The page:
As of the most recent updates, players may engage 1-15 waves of 1-3 enemies in a single mission. Should the player pause the mission in progress, they can retry the wave in progress, or give up and retreat. A retry resets any use counters to their values at the start of a wave; or else if the mission is finished, to allow for a repeat attempt with the active party. Retreating will pull the player back to the map or mission screen to restart the mission from wave 1.

Some monsters, such as those of the Archaeoaevis class, respawn multiple times in the same mission, with each revival accounting for one wave.

Final Fantasy Record Keeper[edit | edit source]

Every core mission is comprised of one or more series of events within each Realm Dungeon, which in turn is made up of one or more consecutive rounds of battles. Each battle can deploy up to 6 enemies per round depending on the setting and sprite limitations. As of the most recent update, the player can pause battle to retreat or restart the current round with any remaining ability uses. If the application is interrupted before a battle can complete, the player may be prompted to restart from the current wave.

Some battles, such as those based on events in Final Fantasy Tactics, emulate the effect of sending randomized units by sending fixed waves within the same round. If the player restarts such a wave, they will restart fighting the first wave issued.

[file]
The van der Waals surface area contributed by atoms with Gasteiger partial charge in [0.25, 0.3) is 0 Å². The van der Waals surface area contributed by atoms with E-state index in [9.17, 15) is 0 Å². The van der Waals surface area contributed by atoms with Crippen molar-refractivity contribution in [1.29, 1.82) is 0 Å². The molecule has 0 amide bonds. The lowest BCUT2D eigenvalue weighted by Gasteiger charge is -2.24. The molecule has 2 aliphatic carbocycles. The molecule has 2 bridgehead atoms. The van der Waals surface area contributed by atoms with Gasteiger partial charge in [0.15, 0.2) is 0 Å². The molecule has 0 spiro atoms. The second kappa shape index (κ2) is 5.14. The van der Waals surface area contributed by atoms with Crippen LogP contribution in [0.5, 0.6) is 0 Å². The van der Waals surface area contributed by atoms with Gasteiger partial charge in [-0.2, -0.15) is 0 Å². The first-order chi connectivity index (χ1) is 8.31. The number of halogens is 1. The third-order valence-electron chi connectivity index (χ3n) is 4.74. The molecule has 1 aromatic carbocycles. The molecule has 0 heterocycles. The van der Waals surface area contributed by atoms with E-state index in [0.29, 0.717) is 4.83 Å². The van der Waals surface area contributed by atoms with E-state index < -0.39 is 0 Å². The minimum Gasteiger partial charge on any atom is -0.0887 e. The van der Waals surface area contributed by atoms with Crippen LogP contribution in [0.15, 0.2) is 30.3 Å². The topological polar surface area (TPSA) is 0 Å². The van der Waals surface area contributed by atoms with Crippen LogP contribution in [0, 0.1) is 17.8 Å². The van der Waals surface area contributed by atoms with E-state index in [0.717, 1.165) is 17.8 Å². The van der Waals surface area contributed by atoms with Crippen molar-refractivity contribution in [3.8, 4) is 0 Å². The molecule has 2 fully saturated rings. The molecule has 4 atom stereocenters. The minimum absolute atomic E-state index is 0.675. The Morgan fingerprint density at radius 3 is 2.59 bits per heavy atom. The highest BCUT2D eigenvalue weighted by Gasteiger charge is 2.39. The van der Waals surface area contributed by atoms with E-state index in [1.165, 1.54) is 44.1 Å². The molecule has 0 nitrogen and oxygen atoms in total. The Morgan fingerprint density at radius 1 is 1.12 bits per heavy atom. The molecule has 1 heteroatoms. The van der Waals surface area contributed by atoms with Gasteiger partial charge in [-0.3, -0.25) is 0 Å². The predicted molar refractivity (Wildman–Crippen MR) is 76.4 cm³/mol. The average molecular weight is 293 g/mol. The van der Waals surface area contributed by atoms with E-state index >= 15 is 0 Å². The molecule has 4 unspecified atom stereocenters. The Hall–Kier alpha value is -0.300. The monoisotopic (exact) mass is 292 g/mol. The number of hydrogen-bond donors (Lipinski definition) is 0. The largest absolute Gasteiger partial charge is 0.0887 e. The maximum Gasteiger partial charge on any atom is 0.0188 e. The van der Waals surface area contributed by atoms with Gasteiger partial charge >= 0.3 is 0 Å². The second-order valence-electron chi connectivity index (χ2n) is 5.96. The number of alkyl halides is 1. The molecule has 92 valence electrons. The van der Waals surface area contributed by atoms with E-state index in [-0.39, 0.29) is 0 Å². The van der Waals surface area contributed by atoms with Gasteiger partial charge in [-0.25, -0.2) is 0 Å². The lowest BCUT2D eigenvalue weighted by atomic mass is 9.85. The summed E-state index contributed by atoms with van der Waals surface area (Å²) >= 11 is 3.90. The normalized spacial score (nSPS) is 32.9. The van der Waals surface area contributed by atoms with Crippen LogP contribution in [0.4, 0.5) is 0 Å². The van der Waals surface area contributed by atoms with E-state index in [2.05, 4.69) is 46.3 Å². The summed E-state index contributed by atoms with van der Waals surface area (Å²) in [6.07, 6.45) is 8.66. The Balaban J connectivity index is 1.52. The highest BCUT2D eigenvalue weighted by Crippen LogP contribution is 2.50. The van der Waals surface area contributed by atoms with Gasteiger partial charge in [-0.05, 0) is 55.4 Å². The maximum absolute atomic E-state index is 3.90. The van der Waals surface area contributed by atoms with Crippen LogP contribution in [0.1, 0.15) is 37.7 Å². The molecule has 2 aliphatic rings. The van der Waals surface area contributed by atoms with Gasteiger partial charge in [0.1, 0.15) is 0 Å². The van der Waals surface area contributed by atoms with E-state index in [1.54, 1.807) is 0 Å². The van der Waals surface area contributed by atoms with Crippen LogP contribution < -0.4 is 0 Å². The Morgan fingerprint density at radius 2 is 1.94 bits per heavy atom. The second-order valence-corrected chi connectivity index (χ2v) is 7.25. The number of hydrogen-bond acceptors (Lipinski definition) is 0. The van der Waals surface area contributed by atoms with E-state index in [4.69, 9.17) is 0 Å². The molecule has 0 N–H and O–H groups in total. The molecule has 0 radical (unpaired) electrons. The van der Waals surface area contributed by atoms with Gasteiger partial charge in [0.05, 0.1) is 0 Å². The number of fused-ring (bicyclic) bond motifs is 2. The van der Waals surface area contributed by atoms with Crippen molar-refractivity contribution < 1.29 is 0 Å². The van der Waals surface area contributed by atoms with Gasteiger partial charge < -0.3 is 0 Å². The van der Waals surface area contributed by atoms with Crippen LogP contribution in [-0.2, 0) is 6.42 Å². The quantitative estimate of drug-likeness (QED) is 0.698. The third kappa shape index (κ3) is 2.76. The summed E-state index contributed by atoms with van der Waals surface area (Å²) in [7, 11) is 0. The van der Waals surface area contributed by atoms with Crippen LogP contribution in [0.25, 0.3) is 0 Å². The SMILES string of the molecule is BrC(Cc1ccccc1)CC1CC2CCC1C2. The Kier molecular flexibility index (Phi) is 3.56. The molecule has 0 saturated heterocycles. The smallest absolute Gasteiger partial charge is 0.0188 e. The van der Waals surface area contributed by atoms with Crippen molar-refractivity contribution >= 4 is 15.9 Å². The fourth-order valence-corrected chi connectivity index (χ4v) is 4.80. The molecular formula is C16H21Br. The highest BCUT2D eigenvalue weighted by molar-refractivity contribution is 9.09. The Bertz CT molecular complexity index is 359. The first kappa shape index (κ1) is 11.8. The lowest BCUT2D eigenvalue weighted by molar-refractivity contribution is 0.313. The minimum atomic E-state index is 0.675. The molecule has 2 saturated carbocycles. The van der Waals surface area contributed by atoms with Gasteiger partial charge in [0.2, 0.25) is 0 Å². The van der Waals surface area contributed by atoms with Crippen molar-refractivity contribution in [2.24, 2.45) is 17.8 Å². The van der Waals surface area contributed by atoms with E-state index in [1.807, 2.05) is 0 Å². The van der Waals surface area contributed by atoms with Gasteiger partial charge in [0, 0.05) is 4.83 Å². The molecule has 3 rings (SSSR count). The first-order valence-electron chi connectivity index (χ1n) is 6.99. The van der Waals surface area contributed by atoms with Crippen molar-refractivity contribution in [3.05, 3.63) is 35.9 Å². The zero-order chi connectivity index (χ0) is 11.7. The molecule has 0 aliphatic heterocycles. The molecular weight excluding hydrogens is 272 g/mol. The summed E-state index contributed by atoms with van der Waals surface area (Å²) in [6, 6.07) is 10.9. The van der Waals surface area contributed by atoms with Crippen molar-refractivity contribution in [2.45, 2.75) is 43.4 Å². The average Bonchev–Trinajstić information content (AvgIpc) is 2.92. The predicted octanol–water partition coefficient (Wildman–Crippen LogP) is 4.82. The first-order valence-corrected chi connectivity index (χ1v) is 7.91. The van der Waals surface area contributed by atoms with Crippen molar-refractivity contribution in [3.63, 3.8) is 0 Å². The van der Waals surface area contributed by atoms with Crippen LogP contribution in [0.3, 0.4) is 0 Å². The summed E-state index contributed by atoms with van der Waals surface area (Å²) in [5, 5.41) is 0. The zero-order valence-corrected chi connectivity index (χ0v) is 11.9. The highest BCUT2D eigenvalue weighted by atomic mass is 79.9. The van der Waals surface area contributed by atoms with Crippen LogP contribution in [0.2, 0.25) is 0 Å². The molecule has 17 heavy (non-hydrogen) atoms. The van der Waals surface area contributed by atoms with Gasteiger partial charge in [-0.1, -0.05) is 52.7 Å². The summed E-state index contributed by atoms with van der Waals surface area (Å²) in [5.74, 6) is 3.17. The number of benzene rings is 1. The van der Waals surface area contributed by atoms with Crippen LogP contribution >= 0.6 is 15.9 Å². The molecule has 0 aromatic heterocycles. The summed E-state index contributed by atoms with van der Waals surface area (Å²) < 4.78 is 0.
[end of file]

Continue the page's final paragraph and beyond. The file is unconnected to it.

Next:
Final Fantasy Brave Exvius[edit | edit source]

Non-exploration stages consists of one or more battles during which the player cannot change deployed units, Espers or equipment. These are often punctuated by dialogue at the beginning of each battle and sometimes conclude with a boss battle. Each stage has a series of missions, optional objectives that can be performed during its battles to obtain additional rewards.

Certain events, known as story events, are series of stages linked together by story scenes that must be cleared in sequence. Both regular stages and story events can be abandoned at any point but progress made within the stages will be lost.

War of the Visions: Final Fantasy Brave Exvius[edit | edit source]

While uncommon, several battles can spawn more than one wave, often triggered by the defeats of one or more specific foes on the field. When this occurs, the system will pause the battle to spawn the extra wave(s). The end of battle is determined by the conditions listed in the battle parameters screen.

If a battle is unduly interrupted, the player is prompted to resume or cancel it. Resuming the battle will permit the player to retain their current progress, including all kills made and items collected.

Mobius Final Fantasy[edit | edit source]

Players could engage 1-8 enemies per round over any number of rounds, with the current round shown at the top of the screen.

Final Fantasy All the Bravest[edit | edit source]

Most stages consists of multiple battles in succession with various monsters per battle. These stages are delineated by having a smaller monster on the overworld compared to boss stages. Even upon wiping, players can still resume the wave from the point they were defeated by either waiting for their units to return one by one or using a golden hourglass that returns all units at once.